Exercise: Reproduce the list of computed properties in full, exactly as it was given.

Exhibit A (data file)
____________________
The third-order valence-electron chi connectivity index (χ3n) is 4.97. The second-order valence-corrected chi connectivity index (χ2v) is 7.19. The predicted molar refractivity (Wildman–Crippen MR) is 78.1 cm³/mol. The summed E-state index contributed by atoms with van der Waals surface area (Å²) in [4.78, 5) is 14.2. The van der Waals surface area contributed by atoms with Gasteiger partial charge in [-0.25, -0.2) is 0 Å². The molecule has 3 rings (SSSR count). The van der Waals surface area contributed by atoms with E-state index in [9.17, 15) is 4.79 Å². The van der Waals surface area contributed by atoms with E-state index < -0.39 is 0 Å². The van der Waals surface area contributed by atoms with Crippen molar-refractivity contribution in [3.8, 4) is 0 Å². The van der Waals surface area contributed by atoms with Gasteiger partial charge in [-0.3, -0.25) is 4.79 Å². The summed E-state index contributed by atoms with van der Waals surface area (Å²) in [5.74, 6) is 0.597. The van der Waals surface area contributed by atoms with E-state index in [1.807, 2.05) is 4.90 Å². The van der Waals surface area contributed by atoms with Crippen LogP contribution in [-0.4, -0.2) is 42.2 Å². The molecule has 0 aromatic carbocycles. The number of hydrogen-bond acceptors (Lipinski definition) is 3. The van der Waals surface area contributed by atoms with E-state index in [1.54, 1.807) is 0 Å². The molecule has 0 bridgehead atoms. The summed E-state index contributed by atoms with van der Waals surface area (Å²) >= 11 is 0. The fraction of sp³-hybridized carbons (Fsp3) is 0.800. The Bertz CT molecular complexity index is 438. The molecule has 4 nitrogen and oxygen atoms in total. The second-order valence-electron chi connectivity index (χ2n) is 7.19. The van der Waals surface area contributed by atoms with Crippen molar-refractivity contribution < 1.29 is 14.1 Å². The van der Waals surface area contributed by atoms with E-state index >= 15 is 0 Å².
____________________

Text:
The third-order valence-electron chi connectivity index (χ3n) is 4.97. The second-order valence-corrected chi connectivity index (χ2v) is 7.19. The predicted molar refractivity (Wildman–Crippen MR) is 78.1 cm³/mol. The summed E-state index contributed by atoms with van der Waals surface area (Å²) in [4.78, 5) is 14.2. The van der Waals surface area contributed by atoms with Gasteiger partial charge in [-0.25, -0.2) is 0 Å². The molecule has 3 rings (SSSR count). The van der Waals surface area contributed by atoms with E-state index in [9.17, 15) is 4.79 Å². The van der Waals surface area contributed by atoms with E-state index < -0.39 is 0 Å². The van der Waals surface area contributed by atoms with Crippen molar-refractivity contribution in [3.8, 4) is 0 Å². The van der Waals surface area contributed by atoms with Gasteiger partial charge in [-0.3, -0.25) is 4.79 Å². The summed E-state index contributed by atoms with van der Waals surface area (Å²) in [5.74, 6) is 0.597. The van der Waals surface area contributed by atoms with E-state index in [1.807, 2.05) is 4.90 Å². The van der Waals surface area contributed by atoms with Crippen LogP contribution in [-0.4, -0.2) is 42.2 Å². The molecule has 0 aromatic carbocycles. The number of hydrogen-bond acceptors (Lipinski definition) is 3. The van der Waals surface area contributed by atoms with E-state index in [1.54, 1.807) is 0 Å². The molecule has 0 bridgehead atoms. The summed E-state index contributed by atoms with van der Waals surface area (Å²) >= 11 is 0. The fraction of sp³-hybridized carbons (Fsp3) is 0.800. The Bertz CT molecular complexity index is 438. The molecule has 4 nitrogen and oxygen atoms in total. The second-order valence-electron chi connectivity index (χ2n) is 7.19. The van der Waals surface area contributed by atoms with Crippen molar-refractivity contribution < 1.29 is 14.1 Å². The van der Waals surface area contributed by atoms with E-state index >= 15 is 0 Å².